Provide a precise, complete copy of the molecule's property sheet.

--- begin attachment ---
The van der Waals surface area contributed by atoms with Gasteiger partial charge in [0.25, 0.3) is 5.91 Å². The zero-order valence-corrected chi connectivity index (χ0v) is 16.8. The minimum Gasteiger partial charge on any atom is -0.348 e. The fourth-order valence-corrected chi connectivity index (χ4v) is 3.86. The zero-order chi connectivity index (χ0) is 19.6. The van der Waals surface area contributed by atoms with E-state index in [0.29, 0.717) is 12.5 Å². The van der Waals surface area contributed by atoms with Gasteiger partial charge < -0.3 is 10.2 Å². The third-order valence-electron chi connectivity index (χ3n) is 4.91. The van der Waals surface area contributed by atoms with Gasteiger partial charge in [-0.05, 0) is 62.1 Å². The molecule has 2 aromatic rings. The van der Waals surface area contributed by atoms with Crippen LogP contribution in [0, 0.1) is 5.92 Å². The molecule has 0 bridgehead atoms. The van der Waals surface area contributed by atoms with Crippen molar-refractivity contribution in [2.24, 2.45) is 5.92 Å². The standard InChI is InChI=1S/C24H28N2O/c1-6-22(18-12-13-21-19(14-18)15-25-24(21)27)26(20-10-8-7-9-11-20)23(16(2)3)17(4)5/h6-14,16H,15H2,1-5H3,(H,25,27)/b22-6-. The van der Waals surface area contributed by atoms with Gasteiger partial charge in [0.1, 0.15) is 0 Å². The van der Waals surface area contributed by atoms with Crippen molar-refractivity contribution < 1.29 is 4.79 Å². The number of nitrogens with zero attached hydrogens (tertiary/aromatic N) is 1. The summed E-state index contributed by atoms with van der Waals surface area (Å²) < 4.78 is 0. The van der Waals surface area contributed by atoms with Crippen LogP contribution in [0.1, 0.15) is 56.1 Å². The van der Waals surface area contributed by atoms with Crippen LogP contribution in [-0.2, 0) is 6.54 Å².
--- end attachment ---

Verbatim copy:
The van der Waals surface area contributed by atoms with Gasteiger partial charge in [0.25, 0.3) is 5.91 Å². The zero-order valence-corrected chi connectivity index (χ0v) is 16.8. The minimum Gasteiger partial charge on any atom is -0.348 e. The fourth-order valence-corrected chi connectivity index (χ4v) is 3.86. The zero-order chi connectivity index (χ0) is 19.6. The van der Waals surface area contributed by atoms with E-state index in [0.29, 0.717) is 12.5 Å². The van der Waals surface area contributed by atoms with Gasteiger partial charge < -0.3 is 10.2 Å². The third-order valence-electron chi connectivity index (χ3n) is 4.91. The van der Waals surface area contributed by atoms with Gasteiger partial charge in [-0.05, 0) is 62.1 Å². The molecule has 2 aromatic rings. The van der Waals surface area contributed by atoms with Crippen LogP contribution in [0, 0.1) is 5.92 Å². The molecule has 0 bridgehead atoms. The van der Waals surface area contributed by atoms with Crippen molar-refractivity contribution in [2.24, 2.45) is 5.92 Å². The standard InChI is InChI=1S/C24H28N2O/c1-6-22(18-12-13-21-19(14-18)15-25-24(21)27)26(20-10-8-7-9-11-20)23(16(2)3)17(4)5/h6-14,16H,15H2,1-5H3,(H,25,27)/b22-6-. The van der Waals surface area contributed by atoms with Gasteiger partial charge in [0.1, 0.15) is 0 Å². The van der Waals surface area contributed by atoms with Crippen molar-refractivity contribution < 1.29 is 4.79 Å². The number of nitrogens with zero attached hydrogens (tertiary/aromatic N) is 1. The summed E-state index contributed by atoms with van der Waals surface area (Å²) < 4.78 is 0. The van der Waals surface area contributed by atoms with Crippen LogP contribution in [0.1, 0.15) is 56.1 Å². The van der Waals surface area contributed by atoms with Crippen LogP contribution in [-0.2, 0) is 6.54 Å².